Financial Times Looks to MicroPayments




one-dollarMicropayments have worked for companies like iTunes and even Amazon.com for songs and television episodes. But could they be the solution to the newspaper industry’s pending demise?

The Financial Times is ready to find out. They currently use a hybrid paid-free model, where users can access up to 20 stories a month for free, but they’re looking to a pay-per-story or possibly subject or time period model.

The New York Times has long used a micropayments system—for much of their archive, full stories are available as PDF scans at about $4 for one story, or a package of 10 for $16. However, two years ago the NYT outlined just why micropayments don’t work.

Consumers “expect to pay for music and movies, but not so much for the printed word,” said [Mercator Advisory Group analyst] George Peabody. . .

For sellers of the lowest-priced content — anything under 75 cents — micropayments have been made irrelevant by the easy availability of online advertising, Mr. Peabody said. Programs like AdSense from Google, which allows even the smallest Web publishers to have relevant ads placed on their sites, make micropayments unnecessary. The program pays Web publishers what are often very small amounts each time a reader clicks on an ad. . . .

However, two years of experience and a downturn in the economy have shown that advertising doesn’t always work. paidContent says Financial Times execs firmly believe that micropayments can work for editorial content:

“There are a lot of questions around pricing. We would look to test it around different price points.” [MD Rob] Grimshaw admits “there are differences between music and editorial content” but he’s convinced that people will pay, so long as they don’t have to fill out “three pages of forms” every time they want to know what what’s happening in petrochemicals.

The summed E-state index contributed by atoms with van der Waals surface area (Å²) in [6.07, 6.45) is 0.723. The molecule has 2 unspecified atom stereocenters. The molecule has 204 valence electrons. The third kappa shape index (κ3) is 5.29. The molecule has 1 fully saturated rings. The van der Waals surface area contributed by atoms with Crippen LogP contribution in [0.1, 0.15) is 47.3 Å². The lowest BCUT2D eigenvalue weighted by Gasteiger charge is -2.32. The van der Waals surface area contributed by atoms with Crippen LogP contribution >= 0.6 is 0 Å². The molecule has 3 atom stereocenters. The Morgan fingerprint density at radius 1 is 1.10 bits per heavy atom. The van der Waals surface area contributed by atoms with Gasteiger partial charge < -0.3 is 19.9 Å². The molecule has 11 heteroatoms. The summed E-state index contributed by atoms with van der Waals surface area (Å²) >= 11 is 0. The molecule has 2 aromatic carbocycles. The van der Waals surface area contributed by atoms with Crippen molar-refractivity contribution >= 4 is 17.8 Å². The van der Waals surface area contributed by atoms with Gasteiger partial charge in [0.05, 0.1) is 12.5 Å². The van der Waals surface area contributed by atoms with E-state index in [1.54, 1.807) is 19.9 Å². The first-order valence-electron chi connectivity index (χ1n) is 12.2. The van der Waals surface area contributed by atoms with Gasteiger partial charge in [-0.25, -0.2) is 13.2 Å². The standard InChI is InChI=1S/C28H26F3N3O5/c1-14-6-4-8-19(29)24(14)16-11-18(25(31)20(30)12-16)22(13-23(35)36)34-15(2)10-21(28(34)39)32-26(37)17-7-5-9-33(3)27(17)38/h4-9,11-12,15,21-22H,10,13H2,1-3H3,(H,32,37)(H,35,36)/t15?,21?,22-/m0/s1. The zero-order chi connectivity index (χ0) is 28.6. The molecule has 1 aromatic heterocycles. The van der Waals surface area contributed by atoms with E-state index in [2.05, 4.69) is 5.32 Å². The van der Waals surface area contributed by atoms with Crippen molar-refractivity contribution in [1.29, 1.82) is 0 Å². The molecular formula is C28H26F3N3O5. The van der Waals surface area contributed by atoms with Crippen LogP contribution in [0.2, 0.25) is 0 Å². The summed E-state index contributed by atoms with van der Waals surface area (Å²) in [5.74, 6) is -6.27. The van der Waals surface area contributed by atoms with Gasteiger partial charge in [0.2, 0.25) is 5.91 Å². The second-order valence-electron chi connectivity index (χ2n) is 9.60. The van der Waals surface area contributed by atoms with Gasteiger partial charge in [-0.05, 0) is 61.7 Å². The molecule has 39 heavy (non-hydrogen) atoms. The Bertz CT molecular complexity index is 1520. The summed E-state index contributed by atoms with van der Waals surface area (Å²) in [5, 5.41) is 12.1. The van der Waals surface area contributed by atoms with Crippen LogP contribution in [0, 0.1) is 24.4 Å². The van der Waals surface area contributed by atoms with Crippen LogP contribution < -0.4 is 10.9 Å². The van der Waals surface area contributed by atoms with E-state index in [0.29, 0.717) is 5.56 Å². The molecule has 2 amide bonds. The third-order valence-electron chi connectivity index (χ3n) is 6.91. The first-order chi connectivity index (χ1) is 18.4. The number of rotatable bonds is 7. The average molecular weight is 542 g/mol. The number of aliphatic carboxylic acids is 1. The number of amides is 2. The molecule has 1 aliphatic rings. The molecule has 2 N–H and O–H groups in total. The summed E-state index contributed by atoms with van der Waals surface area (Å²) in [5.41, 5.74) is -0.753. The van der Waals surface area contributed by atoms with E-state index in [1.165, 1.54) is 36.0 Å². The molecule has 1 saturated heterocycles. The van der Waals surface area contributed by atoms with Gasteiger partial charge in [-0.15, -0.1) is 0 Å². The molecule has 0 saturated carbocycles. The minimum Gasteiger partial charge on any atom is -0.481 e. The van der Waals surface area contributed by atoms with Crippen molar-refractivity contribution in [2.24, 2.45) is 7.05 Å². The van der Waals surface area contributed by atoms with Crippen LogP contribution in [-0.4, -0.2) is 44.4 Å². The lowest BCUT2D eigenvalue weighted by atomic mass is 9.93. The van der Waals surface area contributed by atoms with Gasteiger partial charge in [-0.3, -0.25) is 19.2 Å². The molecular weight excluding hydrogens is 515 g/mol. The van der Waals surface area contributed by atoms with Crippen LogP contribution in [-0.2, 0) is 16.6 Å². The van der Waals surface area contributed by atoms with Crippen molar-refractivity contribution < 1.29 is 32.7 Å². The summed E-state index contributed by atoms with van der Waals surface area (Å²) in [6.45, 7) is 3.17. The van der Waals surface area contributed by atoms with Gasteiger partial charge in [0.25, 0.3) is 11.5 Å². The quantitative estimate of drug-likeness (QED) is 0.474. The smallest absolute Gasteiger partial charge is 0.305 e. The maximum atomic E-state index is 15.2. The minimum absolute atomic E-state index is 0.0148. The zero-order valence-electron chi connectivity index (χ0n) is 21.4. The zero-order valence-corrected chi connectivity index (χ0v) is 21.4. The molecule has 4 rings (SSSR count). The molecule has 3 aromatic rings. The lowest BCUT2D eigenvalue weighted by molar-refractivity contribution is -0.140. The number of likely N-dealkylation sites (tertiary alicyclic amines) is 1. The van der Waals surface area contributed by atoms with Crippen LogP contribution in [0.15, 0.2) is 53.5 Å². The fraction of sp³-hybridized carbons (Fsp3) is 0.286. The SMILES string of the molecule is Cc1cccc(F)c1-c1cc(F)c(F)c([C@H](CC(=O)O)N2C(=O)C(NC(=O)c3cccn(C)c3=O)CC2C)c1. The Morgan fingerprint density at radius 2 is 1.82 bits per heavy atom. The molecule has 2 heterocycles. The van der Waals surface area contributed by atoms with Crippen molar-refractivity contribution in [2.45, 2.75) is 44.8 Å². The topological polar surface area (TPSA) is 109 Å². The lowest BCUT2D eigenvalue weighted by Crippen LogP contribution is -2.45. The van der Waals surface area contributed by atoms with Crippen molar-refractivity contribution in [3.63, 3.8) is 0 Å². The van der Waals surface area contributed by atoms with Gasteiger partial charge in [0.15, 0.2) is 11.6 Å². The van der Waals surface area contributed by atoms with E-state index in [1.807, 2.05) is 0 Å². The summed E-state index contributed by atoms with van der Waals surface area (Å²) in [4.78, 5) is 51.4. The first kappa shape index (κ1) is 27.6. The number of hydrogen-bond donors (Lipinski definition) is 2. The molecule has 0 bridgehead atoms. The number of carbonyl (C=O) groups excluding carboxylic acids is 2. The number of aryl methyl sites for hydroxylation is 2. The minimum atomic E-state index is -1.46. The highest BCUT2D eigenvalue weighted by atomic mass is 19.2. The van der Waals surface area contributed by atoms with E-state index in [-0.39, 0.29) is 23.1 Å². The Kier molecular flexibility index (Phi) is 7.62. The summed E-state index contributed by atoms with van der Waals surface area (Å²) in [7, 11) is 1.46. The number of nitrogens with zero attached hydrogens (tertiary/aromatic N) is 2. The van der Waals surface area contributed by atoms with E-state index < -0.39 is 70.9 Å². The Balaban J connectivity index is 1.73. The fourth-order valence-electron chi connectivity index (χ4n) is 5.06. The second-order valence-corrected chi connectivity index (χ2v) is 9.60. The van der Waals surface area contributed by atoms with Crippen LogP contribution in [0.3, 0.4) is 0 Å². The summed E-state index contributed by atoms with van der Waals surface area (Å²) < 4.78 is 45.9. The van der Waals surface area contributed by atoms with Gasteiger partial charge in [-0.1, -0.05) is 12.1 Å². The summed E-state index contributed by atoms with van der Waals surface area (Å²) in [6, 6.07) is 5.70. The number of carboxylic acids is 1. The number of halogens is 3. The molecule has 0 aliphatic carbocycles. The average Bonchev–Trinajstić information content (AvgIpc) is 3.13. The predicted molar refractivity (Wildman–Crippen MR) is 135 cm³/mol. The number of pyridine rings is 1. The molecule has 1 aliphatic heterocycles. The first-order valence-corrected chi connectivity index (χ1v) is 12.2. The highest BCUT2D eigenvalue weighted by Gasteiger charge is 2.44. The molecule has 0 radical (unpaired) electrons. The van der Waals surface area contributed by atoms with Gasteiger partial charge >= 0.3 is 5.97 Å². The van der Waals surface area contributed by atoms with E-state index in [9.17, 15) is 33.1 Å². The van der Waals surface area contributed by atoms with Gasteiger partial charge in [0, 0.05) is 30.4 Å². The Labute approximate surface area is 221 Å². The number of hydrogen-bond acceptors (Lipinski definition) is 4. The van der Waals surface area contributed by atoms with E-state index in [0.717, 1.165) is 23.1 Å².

. . . FT CEO John Ridding—currently on a PR offensive to boost the case for charging for news—adds his weight to idea in an interview with the Indie: “Our view is that there’s significant potential for pricing per piece and per time period. The whole point about the internet is flexible consumption and reader choice.”

Like the WSJ, a competitor, FT specializes in niche news, so it’s possible that more people would be willing to pay for their specialized reporting.

What do you think? Would you pay per story on FT—or any other news sites?

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  • http://www.brickmarketing.com Nick Stamoulis

    It will be interesting to see how this works out. People are not too willing to pay for this type of information. If the newspapers added some additional items to go with i think it might work out.

  • http://www.terryhoward.net/ Terry Howard

    Well, following the trend of the different things they found “not to work” and comparing that to the throngs of people able to support themselves and entire companies on, well, both of those things, I think we can logically come to the conclusion that traditional media is just not very good at making money, period. I mean, no matter how many news stories and opinion pieces I read about the ongoing saga that is “As the Newspaper Turns” the underlying screaming theme is “they suck at their jobs”. I mean, really, does any other industry whine and point fingers as much when they fail? Even the auto industry admits they screwed up.
    .-= Terry Howard´s last blog ..Formula For Success =-.

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